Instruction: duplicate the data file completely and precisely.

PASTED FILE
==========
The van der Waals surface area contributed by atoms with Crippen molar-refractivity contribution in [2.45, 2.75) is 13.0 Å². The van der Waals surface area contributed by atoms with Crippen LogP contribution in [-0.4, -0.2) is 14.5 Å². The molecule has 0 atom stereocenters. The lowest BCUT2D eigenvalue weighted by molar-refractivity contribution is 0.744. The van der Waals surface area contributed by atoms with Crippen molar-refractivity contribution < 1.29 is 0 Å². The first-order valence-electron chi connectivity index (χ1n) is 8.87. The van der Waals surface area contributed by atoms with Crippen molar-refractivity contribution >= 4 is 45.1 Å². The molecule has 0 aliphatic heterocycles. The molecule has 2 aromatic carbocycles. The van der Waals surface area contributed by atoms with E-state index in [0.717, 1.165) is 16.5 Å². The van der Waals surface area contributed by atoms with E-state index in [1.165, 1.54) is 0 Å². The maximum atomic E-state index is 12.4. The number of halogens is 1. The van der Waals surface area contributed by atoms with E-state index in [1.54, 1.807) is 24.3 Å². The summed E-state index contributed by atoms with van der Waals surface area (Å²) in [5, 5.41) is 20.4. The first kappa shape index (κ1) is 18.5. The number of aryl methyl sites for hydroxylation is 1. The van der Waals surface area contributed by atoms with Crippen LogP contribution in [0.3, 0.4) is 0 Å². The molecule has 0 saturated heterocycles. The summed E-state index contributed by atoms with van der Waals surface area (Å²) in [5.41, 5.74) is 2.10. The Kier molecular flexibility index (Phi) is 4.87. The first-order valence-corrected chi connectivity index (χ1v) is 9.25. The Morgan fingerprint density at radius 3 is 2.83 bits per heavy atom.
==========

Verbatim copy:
The van der Waals surface area contributed by atoms with Crippen molar-refractivity contribution in [2.45, 2.75) is 13.0 Å². The van der Waals surface area contributed by atoms with Crippen LogP contribution in [-0.4, -0.2) is 14.5 Å². The molecule has 0 atom stereocenters. The lowest BCUT2D eigenvalue weighted by molar-refractivity contribution is 0.744. The van der Waals surface area contributed by atoms with Crippen molar-refractivity contribution < 1.29 is 0 Å². The first-order valence-electron chi connectivity index (χ1n) is 8.87. The van der Waals surface area contributed by atoms with Crippen molar-refractivity contribution >= 4 is 45.1 Å². The molecule has 0 aliphatic heterocycles. The molecule has 2 aromatic carbocycles. The van der Waals surface area contributed by atoms with E-state index in [0.717, 1.165) is 16.5 Å². The van der Waals surface area contributed by atoms with E-state index in [1.165, 1.54) is 0 Å². The maximum atomic E-state index is 12.4. The number of halogens is 1. The van der Waals surface area contributed by atoms with E-state index in [1.54, 1.807) is 24.3 Å². The summed E-state index contributed by atoms with van der Waals surface area (Å²) in [5, 5.41) is 20.4. The first kappa shape index (κ1) is 18.5. The number of aryl methyl sites for hydroxylation is 1. The van der Waals surface area contributed by atoms with Crippen LogP contribution in [0.3, 0.4) is 0 Å². The molecule has 0 saturated heterocycles. The summed E-state index contributed by atoms with van der Waals surface area (Å²) in [5.41, 5.74) is 2.10. The Kier molecular flexibility index (Phi) is 4.87. The first-order valence-corrected chi connectivity index (χ1v) is 9.25. The Morgan fingerprint density at radius 3 is 2.83 bits per heavy atom.